The issue at hand in Gobeille v. Liberty Mutual Insurance Co. is whether or not the federal Employee Retirement Income Security Act of 1974 (ERISA) preempts a Vermont law requiring health insurers to submit claims payment data to an all-payer claims database maintained by the state.
The intent of increased transparency is to create a more competitive market that would benefit both health care consumers and physicians by driving down prices while improving quality.
The Litigation Center of the AMA and State Medical Societies filed an amicus brief (log in) in support of the state legislation.
Claims databases such as the one in Vermont … “provide important information to consumers, providers and policymakers about health care options, outcomes and costs that enable these stakeholders to make more informed decisions about obtaining and paying for medical treatment,” the brief said, further urging that Vermont’s statute is not preempted by ERISA.
Read more at AMA Wire®.
What if patients no longer felt safe sharing personal—yet crucial—information with their physicians? A case to be heard by the Washington Supreme Court threatens the integrity of the patient-physician relationship, potentially raising new obstacles to communication and trust.
In Volk v. DeMeerleer, a treating psychiatrist was charged with liability for his patient’s homicidal actions in 2010. A lower court decided that the psychiatrist could not have identified the actual victims as targets because the patient had communicated no threats against them during his treatment.
An appeals court then examined the duty of a mental health professional to protect a third party when an outpatient occasionally expresses homicidal ideas without identifying the ultimate target. The majority reversed the trial court and ruled that mental health professionals who treat voluntary outpatients may owe a duty to protect “all foreseeable victims, not only those reasonably identifiable victims who were actually threatened by the patient.”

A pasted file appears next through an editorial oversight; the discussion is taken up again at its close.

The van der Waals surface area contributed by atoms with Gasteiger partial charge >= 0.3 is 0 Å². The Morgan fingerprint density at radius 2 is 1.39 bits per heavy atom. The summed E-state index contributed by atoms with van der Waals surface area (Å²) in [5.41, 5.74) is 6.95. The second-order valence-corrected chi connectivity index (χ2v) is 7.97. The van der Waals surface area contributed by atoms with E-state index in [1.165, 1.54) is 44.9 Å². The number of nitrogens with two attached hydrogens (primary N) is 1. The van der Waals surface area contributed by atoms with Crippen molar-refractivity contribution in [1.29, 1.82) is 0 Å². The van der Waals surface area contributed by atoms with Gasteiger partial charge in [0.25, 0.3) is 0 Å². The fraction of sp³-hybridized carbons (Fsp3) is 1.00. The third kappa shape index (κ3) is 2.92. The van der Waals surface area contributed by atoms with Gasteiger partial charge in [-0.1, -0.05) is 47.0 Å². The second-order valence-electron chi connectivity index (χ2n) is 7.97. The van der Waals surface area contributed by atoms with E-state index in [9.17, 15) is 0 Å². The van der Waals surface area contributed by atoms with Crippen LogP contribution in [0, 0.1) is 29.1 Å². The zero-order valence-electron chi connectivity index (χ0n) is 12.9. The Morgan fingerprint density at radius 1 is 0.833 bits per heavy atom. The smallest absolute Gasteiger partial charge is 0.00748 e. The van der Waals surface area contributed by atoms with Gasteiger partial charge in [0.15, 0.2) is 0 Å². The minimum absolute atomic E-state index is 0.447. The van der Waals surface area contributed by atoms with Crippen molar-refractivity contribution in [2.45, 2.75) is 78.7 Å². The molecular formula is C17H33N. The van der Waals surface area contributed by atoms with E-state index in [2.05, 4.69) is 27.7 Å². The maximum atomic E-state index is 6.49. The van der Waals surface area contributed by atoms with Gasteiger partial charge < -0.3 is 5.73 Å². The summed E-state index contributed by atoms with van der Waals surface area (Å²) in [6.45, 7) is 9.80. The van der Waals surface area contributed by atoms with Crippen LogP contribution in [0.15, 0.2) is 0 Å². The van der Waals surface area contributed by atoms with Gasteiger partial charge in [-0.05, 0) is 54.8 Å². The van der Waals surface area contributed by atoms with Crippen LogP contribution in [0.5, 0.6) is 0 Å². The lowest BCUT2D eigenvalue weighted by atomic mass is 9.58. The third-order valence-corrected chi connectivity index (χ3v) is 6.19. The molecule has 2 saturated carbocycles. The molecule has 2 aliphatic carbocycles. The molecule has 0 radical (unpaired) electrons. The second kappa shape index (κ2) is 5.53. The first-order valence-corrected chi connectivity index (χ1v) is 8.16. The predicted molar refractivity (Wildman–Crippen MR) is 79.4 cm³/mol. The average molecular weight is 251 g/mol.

However, a state law designed to protect doctor-patient confidentiality provides that mental health professionals owe a duty to third parties only when a patient has “communicated an actual threat of physical violence against a reasonably identifiable victim or victims.”
The Litigation Center of the AMA and State Medical Societies joined six other health care associations in Washington in an amicus brief opposing the court of appeals decision. “Therapy is not effective if patients stay away or do not open up when they do seek treatment,” the brief said.
“This case illustrates the difficulties in treating patients who have combinations of serious problems, are not under the ‘control’ of the psychiatrist and do not meet the criteria for involuntary commitment,” the brief said. “Any diminution in patient confidentiality, as the [court of appeals] decision… would do, will jeopardize the chances for continued and successful mental health treatment and will cause some practitioners to cease serving such patients.”
Read more at AMA Wire.
Other NewsPhysicians should file a 2014 PQRS, Value Modifier informal review
Based on potential calculation issues with 2014 measures for the Physician Quality Reporting System (PQRS) and Value Modifier, the AMA strongly encourages physician practices to file a PQRS and Value Modifier informal review and download their Quality and Resource Use Reports (QRUR). The 2016 PQRS and Value Modifier payment adjustments are based on 2014 reporting.
For groups with 10 or more PQRS-eligible professionals who are subject to the 2016 Value Modifier, the QRUR shows how the Value Modifier will affect Medicare’s 2016 payments to physicians. Value Modifier cost and quality scores also will be provided in the QRURs for practices that are not yet subject to the Value Modifier. If physicians or group practices think an incentive payment or penalty was performed in error, they must file an informal review via the Quality Reporting Communication Support Page by Nov. 9.